[Marxism] Quoting Winston Churchill and not looking like a "nut"

Brian Shannon Brian_Shannon at verizon.net
Wed Aug 11 09:26:56 MDT 2004

I put the NUT word in quotes, because I was quoting Camejo, who, in 
discussing his national TV debate for governor of California said that 
it was important for progressives not to appear like a nut.

And as many of us know, some commentators said that Camejo did the best 
job. There were, however, many supporters who were disappointed.

Before coming back to that, a short comment on TV appearances. In 1969 
I was the campaign manager for the Boutelle for Mayor campaign in New 
York City. At one point we had a well-attended press conference at the 
headquarters on Union Square. Boutelle was a young (mid-30s), slim 
African-American who had been Fred Halstead's running mate in the 1968 
Presidential campaign. He made a short, sharply-worded but moderate in 
tone, presentation. It was beautiful and one of the cameramen knew it. 
He acknowledged that he had missed it, but wanted to get it again. He 
asked Paul to repeat it, which Paul did. However, this time, although 
the content was the same, the decibel level was magnified, the 
gesticulations were broader and Paul's demeanor reflected anger instead 
of sincerity and severity. You could see the consternation on the 
cameraman's face. He had hoped for a home-run. He got a strike out.

Lesson: the intimacy of TV presentation is different from a street 
corner rally or taking over a building. Howard Dean would tell you the 
same thing.

Back to the Camejo TV presentation. Except for a rapid-fire laundry 
list at the end that was completely unconnected to anything that he had 
said before, Camejo's points were well behind the curve of many 
capitalist politicians.

He was so interested in damning Gray Davis that he ignored the fleecing 
of California's consumers by Enron and other utilities. Apparently, he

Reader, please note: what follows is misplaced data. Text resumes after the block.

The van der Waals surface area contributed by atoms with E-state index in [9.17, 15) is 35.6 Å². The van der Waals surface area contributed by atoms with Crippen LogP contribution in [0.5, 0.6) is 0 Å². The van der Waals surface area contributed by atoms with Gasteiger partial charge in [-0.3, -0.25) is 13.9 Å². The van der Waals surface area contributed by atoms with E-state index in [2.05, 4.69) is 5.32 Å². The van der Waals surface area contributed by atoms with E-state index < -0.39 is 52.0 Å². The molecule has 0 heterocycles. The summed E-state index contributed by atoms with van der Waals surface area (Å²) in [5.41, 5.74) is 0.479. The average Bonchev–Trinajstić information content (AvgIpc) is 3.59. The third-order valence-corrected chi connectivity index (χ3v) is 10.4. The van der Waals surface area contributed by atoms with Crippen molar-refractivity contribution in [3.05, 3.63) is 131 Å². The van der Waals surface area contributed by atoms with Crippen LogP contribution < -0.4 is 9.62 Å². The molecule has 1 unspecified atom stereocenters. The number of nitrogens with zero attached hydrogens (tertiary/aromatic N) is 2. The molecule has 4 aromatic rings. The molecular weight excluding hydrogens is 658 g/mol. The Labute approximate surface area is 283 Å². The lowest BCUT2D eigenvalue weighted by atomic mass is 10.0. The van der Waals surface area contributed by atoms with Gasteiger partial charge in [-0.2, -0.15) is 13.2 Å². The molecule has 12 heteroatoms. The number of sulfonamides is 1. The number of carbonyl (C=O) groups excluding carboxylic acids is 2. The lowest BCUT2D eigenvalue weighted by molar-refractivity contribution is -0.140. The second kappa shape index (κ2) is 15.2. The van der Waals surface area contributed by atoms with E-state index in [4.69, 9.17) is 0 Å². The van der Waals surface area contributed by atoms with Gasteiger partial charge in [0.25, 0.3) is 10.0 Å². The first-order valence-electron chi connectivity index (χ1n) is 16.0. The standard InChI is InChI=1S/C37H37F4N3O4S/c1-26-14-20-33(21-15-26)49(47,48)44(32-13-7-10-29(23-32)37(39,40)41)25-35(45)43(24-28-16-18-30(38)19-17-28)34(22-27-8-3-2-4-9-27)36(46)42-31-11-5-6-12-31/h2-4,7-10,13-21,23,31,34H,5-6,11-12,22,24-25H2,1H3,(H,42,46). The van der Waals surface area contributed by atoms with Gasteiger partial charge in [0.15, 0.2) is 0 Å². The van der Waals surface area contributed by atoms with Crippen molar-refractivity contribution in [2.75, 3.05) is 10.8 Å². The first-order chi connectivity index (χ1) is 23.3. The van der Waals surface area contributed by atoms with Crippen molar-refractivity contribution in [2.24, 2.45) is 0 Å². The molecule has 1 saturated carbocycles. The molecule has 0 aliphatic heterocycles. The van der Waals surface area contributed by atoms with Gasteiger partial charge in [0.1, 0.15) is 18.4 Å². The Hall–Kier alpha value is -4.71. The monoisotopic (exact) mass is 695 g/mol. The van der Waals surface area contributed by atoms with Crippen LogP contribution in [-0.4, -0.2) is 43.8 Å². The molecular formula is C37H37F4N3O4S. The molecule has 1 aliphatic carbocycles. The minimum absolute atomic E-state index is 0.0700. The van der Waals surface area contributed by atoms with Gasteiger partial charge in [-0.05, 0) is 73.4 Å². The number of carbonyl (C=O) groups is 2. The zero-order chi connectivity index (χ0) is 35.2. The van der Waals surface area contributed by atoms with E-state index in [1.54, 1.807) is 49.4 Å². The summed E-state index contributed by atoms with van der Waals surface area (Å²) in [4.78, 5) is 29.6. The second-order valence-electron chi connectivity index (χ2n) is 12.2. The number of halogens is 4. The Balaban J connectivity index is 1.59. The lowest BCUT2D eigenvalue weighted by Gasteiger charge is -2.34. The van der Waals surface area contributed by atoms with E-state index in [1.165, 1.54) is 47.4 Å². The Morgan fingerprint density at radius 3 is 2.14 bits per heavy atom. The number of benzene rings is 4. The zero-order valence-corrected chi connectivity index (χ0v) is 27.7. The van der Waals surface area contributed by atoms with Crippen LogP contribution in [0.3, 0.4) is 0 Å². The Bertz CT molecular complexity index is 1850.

wanted to lay California's financial mess entirely on Davis, only 
arguing that Davis was incompetent.* But Enron's activities were 
well-known, even before the recent tapes showing Enron traders laughing 
about California grandmothers getting screwed.

Advocating a "flat tax" for California, Camejo said nothing about the 
national tax cuts, apparently under the assumption that California was 
a sovereign state. His tax proposals were completely within the context 
of being a better executive for California. His proposals had nothing 
to do with the capitalist system, let alone naming it.

This kind of argumentation opened the door for Scharzenegger, 
McClintock and Bustamonte to say that they also could do better than 
Gray Davis.

Finally, he did not connect the cost of the war in Iraq with its impact 
on taxpayers in California and throughout the U.S. In passing, he could 
have made a strong argument for the Green Party throughout the country. 
He could have presented progressive proposals linking California to the 
U.S. and to the world in a very straightforward manner, particularly at 
the beginning, where he had an opportunity to lay out his fundamental 
line, instead of cramming some of it in at the end.

This is the chief reason why Camejo got so much praise. It was not just 
his demeanor. It was also his sweet reasonableness with proposals that 
stayed entirely within the state-federal Procrustean bed.

from Brian Shannon

* I also agree with those who were against the referendum itself and 
criticized Camejo for jumping on the Dump Davis bandwagon. It is 
political ABC for socialists to DEFEND the political process against 
the Right. Of course there was anger against Davis--otherwise it 
wouldn't have worked at all. Afterwards, once the referendum was in 
place, running for governorship was entirely legitimate.

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